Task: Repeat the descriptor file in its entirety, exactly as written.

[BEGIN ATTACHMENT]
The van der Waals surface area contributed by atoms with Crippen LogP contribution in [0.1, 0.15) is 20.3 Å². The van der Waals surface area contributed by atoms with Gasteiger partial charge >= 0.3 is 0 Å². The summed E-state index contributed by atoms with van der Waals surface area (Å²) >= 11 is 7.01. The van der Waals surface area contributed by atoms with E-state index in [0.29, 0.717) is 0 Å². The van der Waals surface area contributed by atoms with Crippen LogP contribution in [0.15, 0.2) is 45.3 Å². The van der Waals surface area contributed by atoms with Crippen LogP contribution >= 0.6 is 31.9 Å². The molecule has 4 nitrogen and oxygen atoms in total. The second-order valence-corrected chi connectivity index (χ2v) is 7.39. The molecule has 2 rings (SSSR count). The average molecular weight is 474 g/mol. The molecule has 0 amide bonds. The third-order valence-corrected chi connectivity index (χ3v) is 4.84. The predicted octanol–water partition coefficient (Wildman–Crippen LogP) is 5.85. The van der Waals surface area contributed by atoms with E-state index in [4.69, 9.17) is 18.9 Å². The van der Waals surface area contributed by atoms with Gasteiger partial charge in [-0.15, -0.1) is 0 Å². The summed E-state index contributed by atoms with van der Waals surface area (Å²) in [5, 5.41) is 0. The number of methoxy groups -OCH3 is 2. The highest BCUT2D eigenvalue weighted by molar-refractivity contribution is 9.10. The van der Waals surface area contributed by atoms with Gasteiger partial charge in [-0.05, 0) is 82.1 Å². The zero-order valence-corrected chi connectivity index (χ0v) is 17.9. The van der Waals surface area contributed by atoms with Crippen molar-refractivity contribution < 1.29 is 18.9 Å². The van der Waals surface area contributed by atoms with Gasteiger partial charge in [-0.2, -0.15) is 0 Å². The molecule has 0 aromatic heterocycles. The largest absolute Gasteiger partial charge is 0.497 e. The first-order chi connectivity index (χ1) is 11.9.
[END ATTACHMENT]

The van der Waals surface area contributed by atoms with Crippen LogP contribution in [0.1, 0.15) is 20.3 Å². The van der Waals surface area contributed by atoms with Gasteiger partial charge >= 0.3 is 0 Å². The summed E-state index contributed by atoms with van der Waals surface area (Å²) >= 11 is 7.01. The van der Waals surface area contributed by atoms with E-state index in [0.29, 0.717) is 0 Å². The van der Waals surface area contributed by atoms with Crippen LogP contribution in [0.15, 0.2) is 45.3 Å². The van der Waals surface area contributed by atoms with Crippen LogP contribution >= 0.6 is 31.9 Å². The molecule has 4 nitrogen and oxygen atoms in total. The second-order valence-corrected chi connectivity index (χ2v) is 7.39. The molecule has 2 rings (SSSR count). The average molecular weight is 474 g/mol. The molecule has 0 amide bonds. The third-order valence-corrected chi connectivity index (χ3v) is 4.84. The predicted octanol–water partition coefficient (Wildman–Crippen LogP) is 5.85. The van der Waals surface area contributed by atoms with E-state index in [4.69, 9.17) is 18.9 Å². The van der Waals surface area contributed by atoms with Gasteiger partial charge in [-0.15, -0.1) is 0 Å². The summed E-state index contributed by atoms with van der Waals surface area (Å²) in [5, 5.41) is 0. The number of methoxy groups -OCH3 is 2. The highest BCUT2D eigenvalue weighted by molar-refractivity contribution is 9.10. The van der Waals surface area contributed by atoms with Gasteiger partial charge in [-0.05, 0) is 82.1 Å². The zero-order valence-corrected chi connectivity index (χ0v) is 17.9. The van der Waals surface area contributed by atoms with Crippen molar-refractivity contribution < 1.29 is 18.9 Å². The van der Waals surface area contributed by atoms with Gasteiger partial charge in [-0.2, -0.15) is 0 Å². The molecule has 0 aromatic heterocycles. The largest absolute Gasteiger partial charge is 0.497 e. The first-order chi connectivity index (χ1) is 11.9.